YS: Let's make a quick parallel by using a film saga like Spider Man. If you start watching the saga with the third episode, you will understand the movie, even if you have not watched the previous episodes before. But at the same time, you will appreciate it even more if you have followed the adventure since the beginning of the saga. It was necessary to make sure that the people who would start playing Shenmue with number III would still be able to enjoy the experience at its best. However, you will really enjoy the game to the fullest if you have played previous episodes. Because of that we have incorporated a lot of features that will link to the previous opuses, such as the ability to pass a phone call to Shenmue characters or Shenmue II.

E: Last question about music. How important is this aspect to you in developing the game?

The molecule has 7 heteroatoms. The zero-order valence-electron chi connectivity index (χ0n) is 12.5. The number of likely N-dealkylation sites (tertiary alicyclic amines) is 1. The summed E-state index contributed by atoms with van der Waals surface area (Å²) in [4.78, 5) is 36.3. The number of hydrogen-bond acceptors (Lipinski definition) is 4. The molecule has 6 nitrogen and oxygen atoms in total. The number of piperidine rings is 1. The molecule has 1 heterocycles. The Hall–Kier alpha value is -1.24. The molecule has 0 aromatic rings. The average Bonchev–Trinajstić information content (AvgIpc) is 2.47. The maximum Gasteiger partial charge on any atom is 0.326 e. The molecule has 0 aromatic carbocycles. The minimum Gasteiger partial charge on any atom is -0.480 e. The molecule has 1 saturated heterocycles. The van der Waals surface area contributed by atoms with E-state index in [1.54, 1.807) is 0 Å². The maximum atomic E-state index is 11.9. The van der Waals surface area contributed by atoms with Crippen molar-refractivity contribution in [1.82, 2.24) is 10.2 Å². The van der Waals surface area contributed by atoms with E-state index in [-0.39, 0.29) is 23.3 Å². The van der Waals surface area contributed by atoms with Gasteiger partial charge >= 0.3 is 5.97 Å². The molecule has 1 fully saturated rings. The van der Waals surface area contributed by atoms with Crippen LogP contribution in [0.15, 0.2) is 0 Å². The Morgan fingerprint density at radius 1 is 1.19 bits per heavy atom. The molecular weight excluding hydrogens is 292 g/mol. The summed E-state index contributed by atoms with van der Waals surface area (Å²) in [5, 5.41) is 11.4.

YS: I'm really convinced that the music and the sound atmosphere have an essential role in the development of a game and this is one of my priorities. For me there are three highly important aspects to abide by: Everything that concerns the interactivity within the game, then the graphics and finally the music. These three things are an indissociable whole for me to really make a special universe.

________________________________________
Shenmue III is planned on Playstation 4 and PC at the end of 2018



Note: I've first google translated the French interview and then proof read the result and made some adjustments to ensure that no questions or answers were distorted.